An overheard conversation introduces us to the grapnel harpoon, which comes in 4 different versions, ranging from item level 2 to 14, with damage ranging from 1d6 P to 5d4 P. When you successfully damage a target, you have established a connection to the being, and then may activate the harpoon as a move action. You make an opposed Strength check with a +4 bonus. (Shouldn’t that be an insight bonus?) On a success, the creature is roped towards the closest unoccupied square adjacent to your, being drawn to you in a straight line. If you fail by 5 or more, you can end up being disarmed or be moved towards the creature. The weapon can only harpoon one target at a given time.

Reactive panels come in three Mks, (level 6, 8 and 10), occupy 2 slots and may be installed in heavy and powered armor. These grant you a number of temporary Hit Points that apply only to the three physical damage types (bludgeoning, piercing, slashing). Additionally, all creatures adjacent to you, must make a Reflex saving throw or take the same amount of damage as that prevent by these temporary hit points. Once the panels are depleted, they require 1 minute to recharge, taking up one of the charges. The temporary hit points budget ranges from 5 Hit Points to 15. Usage is 5, though, so yeah, these are battery guzzlers… Plates have 1 Bulk.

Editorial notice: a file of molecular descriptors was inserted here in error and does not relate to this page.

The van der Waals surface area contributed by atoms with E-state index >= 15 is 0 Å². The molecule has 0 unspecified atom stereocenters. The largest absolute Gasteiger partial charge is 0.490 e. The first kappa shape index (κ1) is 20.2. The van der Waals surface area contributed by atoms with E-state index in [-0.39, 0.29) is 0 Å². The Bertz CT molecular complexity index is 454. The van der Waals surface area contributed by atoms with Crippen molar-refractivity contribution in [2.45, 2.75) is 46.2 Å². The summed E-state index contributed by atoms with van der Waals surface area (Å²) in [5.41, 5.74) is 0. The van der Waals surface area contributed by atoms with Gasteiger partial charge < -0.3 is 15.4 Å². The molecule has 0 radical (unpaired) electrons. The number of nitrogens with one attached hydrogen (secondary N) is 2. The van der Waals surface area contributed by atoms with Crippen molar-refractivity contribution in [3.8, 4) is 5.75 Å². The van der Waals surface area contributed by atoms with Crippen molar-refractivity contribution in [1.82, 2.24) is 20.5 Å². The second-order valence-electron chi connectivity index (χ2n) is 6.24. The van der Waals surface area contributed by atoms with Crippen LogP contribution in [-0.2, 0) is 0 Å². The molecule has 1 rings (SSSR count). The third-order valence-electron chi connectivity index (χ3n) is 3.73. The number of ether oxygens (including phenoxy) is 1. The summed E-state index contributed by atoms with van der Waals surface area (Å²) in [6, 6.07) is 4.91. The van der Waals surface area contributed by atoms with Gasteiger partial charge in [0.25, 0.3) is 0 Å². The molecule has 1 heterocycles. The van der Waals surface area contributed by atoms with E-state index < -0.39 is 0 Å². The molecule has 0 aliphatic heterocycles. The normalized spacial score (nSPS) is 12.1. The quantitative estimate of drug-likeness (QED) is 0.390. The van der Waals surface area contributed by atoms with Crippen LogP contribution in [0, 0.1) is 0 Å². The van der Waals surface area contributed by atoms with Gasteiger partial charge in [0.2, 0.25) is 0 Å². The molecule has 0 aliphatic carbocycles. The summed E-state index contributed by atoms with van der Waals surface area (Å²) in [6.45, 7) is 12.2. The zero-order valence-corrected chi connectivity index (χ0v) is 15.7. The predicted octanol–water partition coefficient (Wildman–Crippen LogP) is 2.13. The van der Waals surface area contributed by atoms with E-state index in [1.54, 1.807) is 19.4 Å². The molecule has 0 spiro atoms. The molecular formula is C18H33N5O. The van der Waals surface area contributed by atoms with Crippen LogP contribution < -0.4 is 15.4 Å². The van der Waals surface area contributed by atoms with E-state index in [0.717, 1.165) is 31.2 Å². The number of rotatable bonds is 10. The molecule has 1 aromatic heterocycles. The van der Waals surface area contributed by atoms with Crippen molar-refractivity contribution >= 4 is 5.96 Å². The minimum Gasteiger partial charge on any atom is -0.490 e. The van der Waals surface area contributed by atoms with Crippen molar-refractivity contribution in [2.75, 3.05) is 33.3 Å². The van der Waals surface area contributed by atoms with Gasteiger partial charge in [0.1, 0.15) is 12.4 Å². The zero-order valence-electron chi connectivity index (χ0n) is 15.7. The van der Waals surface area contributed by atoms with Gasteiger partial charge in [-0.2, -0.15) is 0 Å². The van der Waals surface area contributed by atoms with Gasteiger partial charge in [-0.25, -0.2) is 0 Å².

Conclusion:

Editing and formatting are top-notch, I didn’t notice any glitches on a formal or rules-language level. Layout adheres to a two-column full-color standard, and the pdf sports one amazing, original full-color artwork for every weapon – kudos! The pdf has no bookmarks, but needs none at this length.